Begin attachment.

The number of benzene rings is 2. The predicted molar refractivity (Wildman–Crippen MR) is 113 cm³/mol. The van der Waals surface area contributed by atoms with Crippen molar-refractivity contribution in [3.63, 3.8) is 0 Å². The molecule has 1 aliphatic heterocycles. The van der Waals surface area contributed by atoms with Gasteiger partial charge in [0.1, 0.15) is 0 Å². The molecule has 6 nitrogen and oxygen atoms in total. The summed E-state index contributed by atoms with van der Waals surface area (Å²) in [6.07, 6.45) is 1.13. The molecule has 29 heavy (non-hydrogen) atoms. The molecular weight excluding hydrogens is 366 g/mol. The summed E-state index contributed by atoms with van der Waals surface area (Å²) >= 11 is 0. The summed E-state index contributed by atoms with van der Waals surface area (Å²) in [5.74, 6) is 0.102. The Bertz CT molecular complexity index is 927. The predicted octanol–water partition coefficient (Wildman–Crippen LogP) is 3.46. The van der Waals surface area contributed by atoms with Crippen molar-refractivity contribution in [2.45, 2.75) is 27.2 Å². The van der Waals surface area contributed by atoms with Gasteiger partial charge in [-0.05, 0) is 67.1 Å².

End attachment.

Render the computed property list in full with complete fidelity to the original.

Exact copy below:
The number of benzene rings is 2. The predicted molar refractivity (Wildman–Crippen MR) is 113 cm³/mol. The van der Waals surface area contributed by atoms with Crippen molar-refractivity contribution in [3.63, 3.8) is 0 Å². The molecule has 1 aliphatic heterocycles. The van der Waals surface area contributed by atoms with Gasteiger partial charge in [0.1, 0.15) is 0 Å². The molecule has 6 nitrogen and oxygen atoms in total. The summed E-state index contributed by atoms with van der Waals surface area (Å²) in [6.07, 6.45) is 1.13. The molecule has 29 heavy (non-hydrogen) atoms. The molecular weight excluding hydrogens is 366 g/mol. The summed E-state index contributed by atoms with van der Waals surface area (Å²) >= 11 is 0. The summed E-state index contributed by atoms with van der Waals surface area (Å²) in [5.74, 6) is 0.102. The Bertz CT molecular complexity index is 927. The predicted octanol–water partition coefficient (Wildman–Crippen LogP) is 3.46. The van der Waals surface area contributed by atoms with Crippen molar-refractivity contribution in [2.45, 2.75) is 27.2 Å². The van der Waals surface area contributed by atoms with Gasteiger partial charge in [-0.05, 0) is 67.1 Å².